Law of the land at Alexander’s whips up fresh, seasonal cocktails 

click to enlarge Justin Goo
  • Evan DuCHarme/Special to The S.F. Examiner
  • Bar manager Justin Goo once planned to become a lawyer, but says he’s much happier holding court at Alexander’s Steakhouse.
Alexander’s Steakhouse Climb the stairs up or down to any of this restaurant’s three levels and you may feel like you have stepped into a Japanese painting. Austere black furnishings give the space a cutting-edge look. Elements from nature, such as tall bamboo shoots and a branch from a cherry blossom tree, are used sparingly. The overall theme is one of minimalist elegance, not unlike a haiku. Bar manager Justin Goo is a Bay Area native who holds a degree in criminal justice from San Francisco State University and a restaurant management degree from the California Culinary Academy. His résumé includes stints at Restaurant Gary Danko and John Bentley’s Restaurant in Redwood City.

Does having a criminal justice degree mean you once planned to become a cop? I was thinking about becoming a police officer, but one of my teachers said I’d be a good lawyer.

What changed your mind about becoming a lawyer? After I got my degree and took my LSAT, I said, “I don’t want to do this. I don’t want to work in an office.” I read this article in 7x7 magazine that said many people who were lawyers were turning to the hospitality industry. It used to be if you were a lawyer, you worked hard and played hard. Now it’s you work hard and you work harder. The article said people had $300,000 salaries and no way of enjoying them.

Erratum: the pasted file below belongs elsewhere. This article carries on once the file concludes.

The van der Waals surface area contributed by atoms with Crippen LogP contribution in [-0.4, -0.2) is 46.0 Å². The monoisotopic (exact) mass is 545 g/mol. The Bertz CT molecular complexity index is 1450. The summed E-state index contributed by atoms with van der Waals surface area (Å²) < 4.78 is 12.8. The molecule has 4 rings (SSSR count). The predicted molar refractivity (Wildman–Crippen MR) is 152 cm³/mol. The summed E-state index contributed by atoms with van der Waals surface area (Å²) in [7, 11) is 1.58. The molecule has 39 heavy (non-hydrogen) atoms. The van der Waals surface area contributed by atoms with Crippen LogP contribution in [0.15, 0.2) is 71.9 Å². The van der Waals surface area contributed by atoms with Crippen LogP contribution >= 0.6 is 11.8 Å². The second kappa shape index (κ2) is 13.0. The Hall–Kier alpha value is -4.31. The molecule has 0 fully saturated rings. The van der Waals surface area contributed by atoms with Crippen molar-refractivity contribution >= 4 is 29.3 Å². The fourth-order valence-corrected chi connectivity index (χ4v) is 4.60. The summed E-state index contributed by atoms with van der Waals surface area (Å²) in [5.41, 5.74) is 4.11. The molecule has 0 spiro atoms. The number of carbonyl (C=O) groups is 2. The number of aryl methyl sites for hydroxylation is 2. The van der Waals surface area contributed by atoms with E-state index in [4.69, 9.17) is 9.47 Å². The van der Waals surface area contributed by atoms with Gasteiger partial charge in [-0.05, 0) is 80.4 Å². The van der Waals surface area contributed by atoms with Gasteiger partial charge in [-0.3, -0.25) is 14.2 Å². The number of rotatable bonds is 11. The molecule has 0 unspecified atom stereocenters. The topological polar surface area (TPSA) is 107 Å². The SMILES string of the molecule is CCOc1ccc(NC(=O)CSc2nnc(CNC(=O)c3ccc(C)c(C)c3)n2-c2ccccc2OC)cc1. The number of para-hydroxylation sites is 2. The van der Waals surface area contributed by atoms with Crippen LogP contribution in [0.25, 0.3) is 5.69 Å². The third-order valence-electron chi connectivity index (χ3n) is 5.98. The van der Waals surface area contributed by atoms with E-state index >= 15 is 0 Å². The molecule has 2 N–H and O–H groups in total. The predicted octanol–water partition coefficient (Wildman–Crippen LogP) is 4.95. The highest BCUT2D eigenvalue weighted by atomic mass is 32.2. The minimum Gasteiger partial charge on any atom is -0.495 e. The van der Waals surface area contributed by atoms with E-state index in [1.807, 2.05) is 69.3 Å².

What brought you to Alexander’s Steakhouse? I hope to someday open my own restaurant. I figured in order to learn how to open a restaurant, you need to be part of an opening team at a restaurant. We opened in September 2010.

Is there any particular philosophy being expressed by your cocktails? We try to aim for seasonal relevance and use all fresh ingredients. We try to stay fun while making sure our drinks are made properly in the classic style.

Some restaurants try to pair the cocktails with the food. Do you put much thought into that? The thing about Alexander’s is that we’re not a traditional steakhouse. We’re not about steak and potatoes; we’re Japanese-influenced. We try to balance the acidic and the savory. That’s something our chef does quite well.

Steakhouses tend to see a lot of demand for Manhattans and straight bourbon. Is that true at Alexander’s? We do carry a wide selection of whiskeys, and definitely see a lot of people interested in the rye movement. It’s fun and exciting to introduce people to new spirits they haven’t tried.

You have a cocktail called the Hapa. Isn’t that a Hawaiian slang term for somebody who’s half Japanese? My family is from Hawaii. I’m half-Japanese and half-Chinese. Typically, “hapa” is half-Japanese and half-Caucasian, but it can really mean half of anything. Our Hapa cocktail balances Nikka 12-year-old Japanese whiskey with Buffalo Trace American bourbon.

How do you like to spend your free time? I tend to go golfing, but I wouldn’t call it golfing. It’s more like hitting the ball and following it where it goes.

Hapa

1 oz. Nikka 12-year-old Japanese whiskey

¾ oz. Buffalo Trace bourbon

1 oz. housemade tamarind syrup

½ oz. lemon juice

¼ oz. Benedictine

5 drops of habanero shrub

Shake all ingredients. Strain over ice into tumbler glass. Garnish with mint sprig.

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